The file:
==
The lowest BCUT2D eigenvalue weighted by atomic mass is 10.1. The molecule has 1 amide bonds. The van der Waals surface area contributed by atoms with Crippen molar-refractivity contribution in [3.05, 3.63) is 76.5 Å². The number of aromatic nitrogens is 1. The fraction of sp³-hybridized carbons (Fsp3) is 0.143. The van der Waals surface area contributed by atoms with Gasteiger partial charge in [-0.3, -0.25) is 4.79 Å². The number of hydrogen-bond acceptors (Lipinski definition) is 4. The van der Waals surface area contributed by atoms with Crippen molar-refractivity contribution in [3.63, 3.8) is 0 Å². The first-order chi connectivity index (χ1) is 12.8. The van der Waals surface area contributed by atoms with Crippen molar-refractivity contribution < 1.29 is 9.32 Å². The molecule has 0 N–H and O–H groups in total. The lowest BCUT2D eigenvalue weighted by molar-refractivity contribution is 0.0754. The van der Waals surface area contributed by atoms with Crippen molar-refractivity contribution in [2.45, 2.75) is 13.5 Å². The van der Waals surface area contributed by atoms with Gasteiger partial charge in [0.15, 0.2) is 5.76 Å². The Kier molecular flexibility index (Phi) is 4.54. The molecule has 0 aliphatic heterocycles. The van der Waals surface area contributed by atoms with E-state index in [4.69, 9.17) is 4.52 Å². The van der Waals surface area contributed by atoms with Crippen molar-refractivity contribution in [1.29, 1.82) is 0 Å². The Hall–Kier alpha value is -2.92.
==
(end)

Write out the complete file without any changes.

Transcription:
The lowest BCUT2D eigenvalue weighted by atomic mass is 10.1. The molecule has 1 amide bonds. The van der Waals surface area contributed by atoms with Crippen molar-refractivity contribution in [3.05, 3.63) is 76.5 Å². The number of aromatic nitrogens is 1. The fraction of sp³-hybridized carbons (Fsp3) is 0.143. The van der Waals surface area contributed by atoms with Gasteiger partial charge in [-0.3, -0.25) is 4.79 Å². The number of hydrogen-bond acceptors (Lipinski definition) is 4. The van der Waals surface area contributed by atoms with Crippen molar-refractivity contribution in [3.63, 3.8) is 0 Å². The first-order chi connectivity index (χ1) is 12.8. The van der Waals surface area contributed by atoms with Crippen molar-refractivity contribution < 1.29 is 9.32 Å². The molecule has 0 N–H and O–H groups in total. The lowest BCUT2D eigenvalue weighted by molar-refractivity contribution is 0.0754. The van der Waals surface area contributed by atoms with Crippen molar-refractivity contribution in [2.45, 2.75) is 13.5 Å². The van der Waals surface area contributed by atoms with Gasteiger partial charge in [0.15, 0.2) is 5.76 Å². The Kier molecular flexibility index (Phi) is 4.54. The molecule has 0 aliphatic heterocycles. The van der Waals surface area contributed by atoms with E-state index in [4.69, 9.17) is 4.52 Å². The van der Waals surface area contributed by atoms with Crippen molar-refractivity contribution in [1.29, 1.82) is 0 Å². The Hall–Kier alpha value is -2.92.